iBooks: Perfect for iOS readers
Pros: Buying books through the app store. Great highlighting, syncing, dictionary, and a ton of layout options. Two-page layout on the iPad, and fewer glitches than any other app.
Cons: Doesn’t work on any non-iOS device. Not your Kindle, not your Nook, not any E-Ink ereader. If you want to use one of those devices, you’ll want to use a different app. There isn’t even a desktop version of iBooks, you can only use it on an iPhone or an iPad. There’s also no real iBooks website, and navigating through the Books section of iTunes is a proper pain, so you’ll need to come to the app with a title in mind.
The gist: iBooks is also the only app that will let you buy books through the app store and your iTunes account—that ability is turned off for all other ebook apps. But that ease-of-buying-books is not what makes iBooks the best ereader app; instead, it’s the fact that all the others have significant downsides. iBooks has all the core functions—note-taking, highlighting, search, dictionary, and layout options—and they all work. If your iPhone and/or iPad is your main ereader, look no further for your new favorite app.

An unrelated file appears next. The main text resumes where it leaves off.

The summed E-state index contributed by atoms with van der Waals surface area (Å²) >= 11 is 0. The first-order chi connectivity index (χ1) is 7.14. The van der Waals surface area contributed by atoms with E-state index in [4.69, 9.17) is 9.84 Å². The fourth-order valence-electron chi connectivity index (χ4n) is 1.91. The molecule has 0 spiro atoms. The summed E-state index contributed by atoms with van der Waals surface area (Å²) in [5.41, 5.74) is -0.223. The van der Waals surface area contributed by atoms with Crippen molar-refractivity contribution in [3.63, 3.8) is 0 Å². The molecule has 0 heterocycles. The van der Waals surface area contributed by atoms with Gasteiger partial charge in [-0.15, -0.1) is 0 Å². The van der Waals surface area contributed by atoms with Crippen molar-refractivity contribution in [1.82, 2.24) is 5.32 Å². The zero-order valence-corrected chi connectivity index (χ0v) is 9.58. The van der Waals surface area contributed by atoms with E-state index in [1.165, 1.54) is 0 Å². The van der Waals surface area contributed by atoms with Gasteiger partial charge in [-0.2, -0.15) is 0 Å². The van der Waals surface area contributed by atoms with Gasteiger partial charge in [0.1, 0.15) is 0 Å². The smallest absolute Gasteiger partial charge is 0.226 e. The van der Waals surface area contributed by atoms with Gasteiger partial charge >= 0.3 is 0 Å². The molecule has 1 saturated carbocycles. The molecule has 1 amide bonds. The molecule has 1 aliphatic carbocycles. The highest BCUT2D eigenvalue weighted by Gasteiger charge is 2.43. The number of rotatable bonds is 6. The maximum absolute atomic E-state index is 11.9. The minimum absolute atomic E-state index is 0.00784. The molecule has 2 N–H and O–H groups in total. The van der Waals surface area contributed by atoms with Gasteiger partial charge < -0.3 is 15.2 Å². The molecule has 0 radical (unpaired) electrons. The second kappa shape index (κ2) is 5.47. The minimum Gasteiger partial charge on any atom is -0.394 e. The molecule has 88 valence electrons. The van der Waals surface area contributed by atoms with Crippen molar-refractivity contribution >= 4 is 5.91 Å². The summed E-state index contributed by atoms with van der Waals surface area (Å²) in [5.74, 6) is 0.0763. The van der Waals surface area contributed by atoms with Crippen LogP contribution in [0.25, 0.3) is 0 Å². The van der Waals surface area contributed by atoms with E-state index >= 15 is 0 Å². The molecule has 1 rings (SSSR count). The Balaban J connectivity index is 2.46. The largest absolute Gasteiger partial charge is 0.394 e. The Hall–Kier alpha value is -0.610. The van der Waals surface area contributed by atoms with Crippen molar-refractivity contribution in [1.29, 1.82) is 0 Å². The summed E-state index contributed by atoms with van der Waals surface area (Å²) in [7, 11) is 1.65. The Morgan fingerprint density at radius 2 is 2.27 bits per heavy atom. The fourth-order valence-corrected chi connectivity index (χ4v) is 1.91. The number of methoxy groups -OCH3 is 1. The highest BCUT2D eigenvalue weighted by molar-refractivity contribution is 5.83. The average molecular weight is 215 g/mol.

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[UPDATE: It's confirmed that the iPad won't be compatible with Adobe ePub books. That means no library books, and it takes a lot of the shine off the new iBooks. For some reason, Apple hates Adobe, and Adobe hates them back.]
The new Apple iPad
A few short weeks ago, the Plastic Logic QUE ($650 WiFi/$800 3G) and the Spring Design Alex ($400 [EDIT--the Alex is now $360, I missed that]) debuted at CES, and immediately crushed my interest in them with exorbitant price points.
Today, Apple unveiled their new tablet computer, the “iPad,” (Gizmodo’s full coverage here) and made the QUE entirely irrelevant. The iPad is cheaper ($500 WiFi/$630 3G), faster, and more functional than the QUE, and it will actually be available earlier.
Not only does the iPad have a new, Apple-branded ereading program (iBooks), it can do video, internet, maps, and everything else that an iPhone can, on a grander scale. The only advantages the QUE has left are its ability to hand-write notes, and its E-Ink screen which makes for less eye strain and longer battery life. Still, the iPad has ten hours of battery life, so that last point is moot.
Basically, this spells doom for the $650 QUE, and if you were thinking about getting the Alex for $400 $360, or (God forbid) a $490 Kindle DX, how can you not scrape up a little extra for an iPad instead?
The iPad’s debut highlights the folly of “luxury” ereaders like the QUE and the Alex, which have gone in the wrong direction, trying to have an ereader that’s half laptop, with a price tag to match. Simple, affordable ereaders like the Kindle, Astak Pocket Pro, and Sony Pocket Edition are the only ones worth looking at now, at least until the Alex’s price drops by $150.
A few more tidbits, and links to more iPad coverage, after the jump. …